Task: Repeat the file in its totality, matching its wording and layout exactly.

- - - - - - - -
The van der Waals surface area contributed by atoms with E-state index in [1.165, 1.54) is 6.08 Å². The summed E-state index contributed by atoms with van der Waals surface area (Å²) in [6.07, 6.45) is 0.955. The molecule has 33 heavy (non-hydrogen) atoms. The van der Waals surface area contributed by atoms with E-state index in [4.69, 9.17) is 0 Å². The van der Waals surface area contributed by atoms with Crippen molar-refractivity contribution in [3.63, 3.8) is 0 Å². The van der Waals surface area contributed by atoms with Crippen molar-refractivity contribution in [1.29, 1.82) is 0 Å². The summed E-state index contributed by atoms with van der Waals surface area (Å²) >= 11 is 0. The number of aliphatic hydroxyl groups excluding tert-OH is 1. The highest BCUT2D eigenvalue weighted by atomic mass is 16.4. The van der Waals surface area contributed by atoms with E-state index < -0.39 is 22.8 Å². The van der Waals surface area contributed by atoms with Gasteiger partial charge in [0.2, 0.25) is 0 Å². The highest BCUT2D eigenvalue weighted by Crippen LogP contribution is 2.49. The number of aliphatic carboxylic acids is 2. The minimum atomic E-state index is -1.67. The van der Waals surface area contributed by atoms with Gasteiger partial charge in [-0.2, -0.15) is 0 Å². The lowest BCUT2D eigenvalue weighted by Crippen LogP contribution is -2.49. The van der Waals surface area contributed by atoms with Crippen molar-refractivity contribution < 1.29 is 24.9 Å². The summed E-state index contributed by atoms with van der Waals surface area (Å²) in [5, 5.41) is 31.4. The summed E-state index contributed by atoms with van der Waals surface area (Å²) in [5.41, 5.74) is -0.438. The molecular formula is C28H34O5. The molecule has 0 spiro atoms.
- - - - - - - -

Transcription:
The van der Waals surface area contributed by atoms with E-state index in [1.165, 1.54) is 6.08 Å². The summed E-state index contributed by atoms with van der Waals surface area (Å²) in [6.07, 6.45) is 0.955. The molecule has 33 heavy (non-hydrogen) atoms. The van der Waals surface area contributed by atoms with E-state index in [4.69, 9.17) is 0 Å². The van der Waals surface area contributed by atoms with Crippen molar-refractivity contribution in [3.63, 3.8) is 0 Å². The van der Waals surface area contributed by atoms with Crippen molar-refractivity contribution in [1.29, 1.82) is 0 Å². The summed E-state index contributed by atoms with van der Waals surface area (Å²) >= 11 is 0. The number of aliphatic hydroxyl groups excluding tert-OH is 1. The highest BCUT2D eigenvalue weighted by atomic mass is 16.4. The van der Waals surface area contributed by atoms with E-state index < -0.39 is 22.8 Å². The van der Waals surface area contributed by atoms with Gasteiger partial charge in [0.2, 0.25) is 0 Å². The highest BCUT2D eigenvalue weighted by Crippen LogP contribution is 2.49. The number of aliphatic carboxylic acids is 2. The minimum atomic E-state index is -1.67. The van der Waals surface area contributed by atoms with Gasteiger partial charge in [-0.2, -0.15) is 0 Å². The lowest BCUT2D eigenvalue weighted by Crippen LogP contribution is -2.49. The van der Waals surface area contributed by atoms with Crippen molar-refractivity contribution < 1.29 is 24.9 Å². The summed E-state index contributed by atoms with van der Waals surface area (Å²) in [5, 5.41) is 31.4. The summed E-state index contributed by atoms with van der Waals surface area (Å²) in [5.41, 5.74) is -0.438. The molecular formula is C28H34O5. The molecule has 0 spiro atoms.